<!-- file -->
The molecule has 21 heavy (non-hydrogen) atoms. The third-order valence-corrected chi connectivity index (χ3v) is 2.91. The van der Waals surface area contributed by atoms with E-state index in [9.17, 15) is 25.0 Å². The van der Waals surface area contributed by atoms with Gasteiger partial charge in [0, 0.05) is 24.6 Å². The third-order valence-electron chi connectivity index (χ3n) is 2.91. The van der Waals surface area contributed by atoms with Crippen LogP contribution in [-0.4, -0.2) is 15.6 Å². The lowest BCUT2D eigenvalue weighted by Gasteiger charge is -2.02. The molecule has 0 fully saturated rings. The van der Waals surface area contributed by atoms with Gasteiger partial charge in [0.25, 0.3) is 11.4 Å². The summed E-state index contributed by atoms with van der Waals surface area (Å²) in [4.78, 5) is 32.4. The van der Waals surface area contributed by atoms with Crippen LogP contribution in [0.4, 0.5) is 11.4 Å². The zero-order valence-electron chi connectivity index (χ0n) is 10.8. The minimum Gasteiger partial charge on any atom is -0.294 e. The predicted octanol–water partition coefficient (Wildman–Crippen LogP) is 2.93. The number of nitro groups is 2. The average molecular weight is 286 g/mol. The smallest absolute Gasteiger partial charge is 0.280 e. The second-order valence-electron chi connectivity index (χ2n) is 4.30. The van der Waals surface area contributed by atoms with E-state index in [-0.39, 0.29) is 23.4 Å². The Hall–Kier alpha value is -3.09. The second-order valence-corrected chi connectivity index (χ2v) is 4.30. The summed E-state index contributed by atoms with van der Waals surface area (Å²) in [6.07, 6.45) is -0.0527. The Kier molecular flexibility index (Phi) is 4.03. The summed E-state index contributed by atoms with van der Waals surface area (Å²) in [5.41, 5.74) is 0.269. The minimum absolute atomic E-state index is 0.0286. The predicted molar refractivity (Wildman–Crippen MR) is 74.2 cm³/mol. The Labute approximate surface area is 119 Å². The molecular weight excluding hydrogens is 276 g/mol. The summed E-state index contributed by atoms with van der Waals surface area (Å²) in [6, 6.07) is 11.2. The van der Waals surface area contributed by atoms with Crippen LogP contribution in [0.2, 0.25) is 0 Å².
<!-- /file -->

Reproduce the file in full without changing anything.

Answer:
The molecule has 21 heavy (non-hydrogen) atoms. The third-order valence-corrected chi connectivity index (χ3v) is 2.91. The van der Waals surface area contributed by atoms with E-state index in [9.17, 15) is 25.0 Å². The van der Waals surface area contributed by atoms with Gasteiger partial charge in [0, 0.05) is 24.6 Å². The third-order valence-electron chi connectivity index (χ3n) is 2.91. The van der Waals surface area contributed by atoms with Crippen LogP contribution in [-0.4, -0.2) is 15.6 Å². The lowest BCUT2D eigenvalue weighted by Gasteiger charge is -2.02. The molecule has 0 fully saturated rings. The van der Waals surface area contributed by atoms with Gasteiger partial charge in [0.25, 0.3) is 11.4 Å². The summed E-state index contributed by atoms with van der Waals surface area (Å²) in [4.78, 5) is 32.4. The van der Waals surface area contributed by atoms with Crippen LogP contribution in [0.4, 0.5) is 11.4 Å². The zero-order valence-electron chi connectivity index (χ0n) is 10.8. The minimum Gasteiger partial charge on any atom is -0.294 e. The predicted octanol–water partition coefficient (Wildman–Crippen LogP) is 2.93. The number of nitro groups is 2. The average molecular weight is 286 g/mol. The smallest absolute Gasteiger partial charge is 0.280 e. The second-order valence-electron chi connectivity index (χ2n) is 4.30. The van der Waals surface area contributed by atoms with E-state index in [-0.39, 0.29) is 23.4 Å². The Hall–Kier alpha value is -3.09. The second-order valence-corrected chi connectivity index (χ2v) is 4.30. The summed E-state index contributed by atoms with van der Waals surface area (Å²) in [6.07, 6.45) is -0.0527. The Kier molecular flexibility index (Phi) is 4.03. The summed E-state index contributed by atoms with van der Waals surface area (Å²) in [5.41, 5.74) is 0.269. The minimum absolute atomic E-state index is 0.0286. The predicted molar refractivity (Wildman–Crippen MR) is 74.2 cm³/mol. The Labute approximate surface area is 119 Å². The molecular weight excluding hydrogens is 276 g/mol. The summed E-state index contributed by atoms with van der Waals surface area (Å²) in [6, 6.07) is 11.2. The van der Waals surface area contributed by atoms with Crippen LogP contribution in [0.2, 0.25) is 0 Å².